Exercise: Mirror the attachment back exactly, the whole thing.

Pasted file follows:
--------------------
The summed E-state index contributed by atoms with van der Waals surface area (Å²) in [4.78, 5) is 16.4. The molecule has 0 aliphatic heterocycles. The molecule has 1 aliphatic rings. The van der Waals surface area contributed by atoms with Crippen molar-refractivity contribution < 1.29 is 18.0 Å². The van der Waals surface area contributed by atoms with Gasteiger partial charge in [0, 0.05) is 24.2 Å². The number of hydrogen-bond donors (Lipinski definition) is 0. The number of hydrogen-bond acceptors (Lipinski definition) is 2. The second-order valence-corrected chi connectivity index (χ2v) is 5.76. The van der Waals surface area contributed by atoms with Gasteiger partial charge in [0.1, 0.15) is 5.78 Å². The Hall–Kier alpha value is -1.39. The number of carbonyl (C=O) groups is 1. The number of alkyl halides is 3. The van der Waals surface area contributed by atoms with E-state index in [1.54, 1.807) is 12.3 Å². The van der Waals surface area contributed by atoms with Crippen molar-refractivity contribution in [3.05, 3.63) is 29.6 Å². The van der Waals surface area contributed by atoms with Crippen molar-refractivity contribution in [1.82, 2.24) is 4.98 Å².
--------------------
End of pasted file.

The summed E-state index contributed by atoms with van der Waals surface area (Å²) in [4.78, 5) is 16.4. The molecule has 0 aliphatic heterocycles. The molecule has 1 aliphatic rings. The van der Waals surface area contributed by atoms with Crippen molar-refractivity contribution < 1.29 is 18.0 Å². The van der Waals surface area contributed by atoms with Gasteiger partial charge in [0, 0.05) is 24.2 Å². The number of hydrogen-bond donors (Lipinski definition) is 0. The number of hydrogen-bond acceptors (Lipinski definition) is 2. The second-order valence-corrected chi connectivity index (χ2v) is 5.76. The van der Waals surface area contributed by atoms with Gasteiger partial charge in [0.1, 0.15) is 5.78 Å². The Hall–Kier alpha value is -1.39. The number of carbonyl (C=O) groups is 1. The number of alkyl halides is 3. The van der Waals surface area contributed by atoms with E-state index in [1.54, 1.807) is 12.3 Å². The van der Waals surface area contributed by atoms with Crippen molar-refractivity contribution in [3.05, 3.63) is 29.6 Å². The van der Waals surface area contributed by atoms with Crippen molar-refractivity contribution in [1.82, 2.24) is 4.98 Å².